CEMEX Awarded DOE Grant for Carbon Capture Development

CEMEX USA has been awarded a grant from the United States Department of Energy (DOE) to research, engineer and develop a pilot for a breakthrough carbon capture unit. The project, anchored to CEMEX’s Victorville, Calif., plant, will also contemplate cost-competitive solutions to completely close the loop on current carbon emissions.

Led by nonprofit research institute RTI International, the initiative also includes UK-based Carbon Clean and the Oak Ridge National Laboratory in Tennessee. The goal of the consortium is to increase efficiencies and value in CEMEX’s overall building material fabrication process, while significantly reducing its carbon footprint through the leverage of technological upgrades.

The specific objectives of the project also include the development, optimization and scaleup of specific CO2 capture process components, as well as incorporation of next-generation non-aqueous solvents. Integration aspects with the Victorville cement plant are also planned to be covered, together with subsequent cost evaluations and technical considerations for the transformation of captured CO2 into new marketable products.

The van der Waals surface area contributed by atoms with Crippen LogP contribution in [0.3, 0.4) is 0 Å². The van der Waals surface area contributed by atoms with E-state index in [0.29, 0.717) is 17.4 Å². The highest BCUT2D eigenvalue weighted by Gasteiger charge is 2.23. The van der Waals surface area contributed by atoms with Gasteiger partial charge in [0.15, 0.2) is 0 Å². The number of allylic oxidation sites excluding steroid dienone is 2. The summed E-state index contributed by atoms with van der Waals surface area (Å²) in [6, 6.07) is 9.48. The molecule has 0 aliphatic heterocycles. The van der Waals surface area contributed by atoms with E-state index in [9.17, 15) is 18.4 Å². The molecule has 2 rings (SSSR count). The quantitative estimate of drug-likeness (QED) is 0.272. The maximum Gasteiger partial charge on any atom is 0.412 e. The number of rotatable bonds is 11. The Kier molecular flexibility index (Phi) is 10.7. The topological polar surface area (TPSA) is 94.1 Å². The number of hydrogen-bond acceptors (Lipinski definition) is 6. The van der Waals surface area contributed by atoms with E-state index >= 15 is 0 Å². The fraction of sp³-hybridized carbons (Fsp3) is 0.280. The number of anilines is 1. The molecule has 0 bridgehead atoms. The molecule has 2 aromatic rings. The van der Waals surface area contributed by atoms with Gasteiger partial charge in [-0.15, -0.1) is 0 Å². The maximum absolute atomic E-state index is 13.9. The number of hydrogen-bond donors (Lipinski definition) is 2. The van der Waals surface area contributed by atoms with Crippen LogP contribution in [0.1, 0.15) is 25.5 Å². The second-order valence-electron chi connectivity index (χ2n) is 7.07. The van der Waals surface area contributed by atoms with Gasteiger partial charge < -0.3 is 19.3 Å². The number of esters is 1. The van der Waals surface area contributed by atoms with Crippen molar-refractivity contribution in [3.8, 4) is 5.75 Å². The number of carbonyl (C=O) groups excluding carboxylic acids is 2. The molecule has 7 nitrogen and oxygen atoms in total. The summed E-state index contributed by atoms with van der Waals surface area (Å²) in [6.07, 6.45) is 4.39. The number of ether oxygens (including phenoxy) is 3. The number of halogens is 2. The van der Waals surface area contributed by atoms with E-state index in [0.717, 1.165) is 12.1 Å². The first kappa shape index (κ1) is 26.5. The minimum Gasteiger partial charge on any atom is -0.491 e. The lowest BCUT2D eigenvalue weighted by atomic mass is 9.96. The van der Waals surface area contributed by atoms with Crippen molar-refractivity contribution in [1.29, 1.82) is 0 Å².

“CEMEX is committed to being part of the solution to reduce carbon emissions globally and to deliver net-zero CO2 concrete to all of our customers by 2050,” said Jaime Muguiro, CEMEX USA president. “We cannot achieve these without innovative technology and collaborative relationships with both public and private organizations who share a commitment to climate action. This grant gives us an excellent opportunity to further develop a new technology to help us all reach our goals.”

“The development of this highly disruptive CO2 capture technology could accelerate industry adoption and thereby significantly reduce industrial emissions,” added Paul Mobley, research chemical engineer at RTI.

CEMEX announced last year its Climate Action strategy, defining a global target of a 35% reduction of CO2 emissions per ton of cementitious products by 2030.

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